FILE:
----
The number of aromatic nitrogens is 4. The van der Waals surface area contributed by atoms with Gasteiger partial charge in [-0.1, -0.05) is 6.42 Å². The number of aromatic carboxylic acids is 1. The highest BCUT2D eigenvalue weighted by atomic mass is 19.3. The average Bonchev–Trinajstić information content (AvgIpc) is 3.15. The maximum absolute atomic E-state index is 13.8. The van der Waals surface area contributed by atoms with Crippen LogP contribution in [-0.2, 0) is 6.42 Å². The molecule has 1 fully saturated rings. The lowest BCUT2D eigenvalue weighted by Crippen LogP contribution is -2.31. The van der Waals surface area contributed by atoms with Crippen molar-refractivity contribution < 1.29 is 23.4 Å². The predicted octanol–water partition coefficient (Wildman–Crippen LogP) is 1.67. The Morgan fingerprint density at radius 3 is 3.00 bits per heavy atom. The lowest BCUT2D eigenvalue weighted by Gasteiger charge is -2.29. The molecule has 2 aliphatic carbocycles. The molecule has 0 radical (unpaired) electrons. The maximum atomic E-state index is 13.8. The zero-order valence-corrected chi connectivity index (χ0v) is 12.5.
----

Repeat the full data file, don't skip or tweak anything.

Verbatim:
The number of aromatic nitrogens is 4. The van der Waals surface area contributed by atoms with Gasteiger partial charge in [-0.1, -0.05) is 6.42 Å². The number of aromatic carboxylic acids is 1. The highest BCUT2D eigenvalue weighted by atomic mass is 19.3. The average Bonchev–Trinajstić information content (AvgIpc) is 3.15. The maximum absolute atomic E-state index is 13.8. The van der Waals surface area contributed by atoms with Crippen LogP contribution in [-0.2, 0) is 6.42 Å². The molecule has 1 fully saturated rings. The lowest BCUT2D eigenvalue weighted by Crippen LogP contribution is -2.31. The van der Waals surface area contributed by atoms with Crippen molar-refractivity contribution < 1.29 is 23.4 Å². The predicted octanol–water partition coefficient (Wildman–Crippen LogP) is 1.67. The Morgan fingerprint density at radius 3 is 3.00 bits per heavy atom. The lowest BCUT2D eigenvalue weighted by Gasteiger charge is -2.29. The molecule has 2 aliphatic carbocycles. The molecule has 0 radical (unpaired) electrons. The maximum atomic E-state index is 13.8. The zero-order valence-corrected chi connectivity index (χ0v) is 12.5.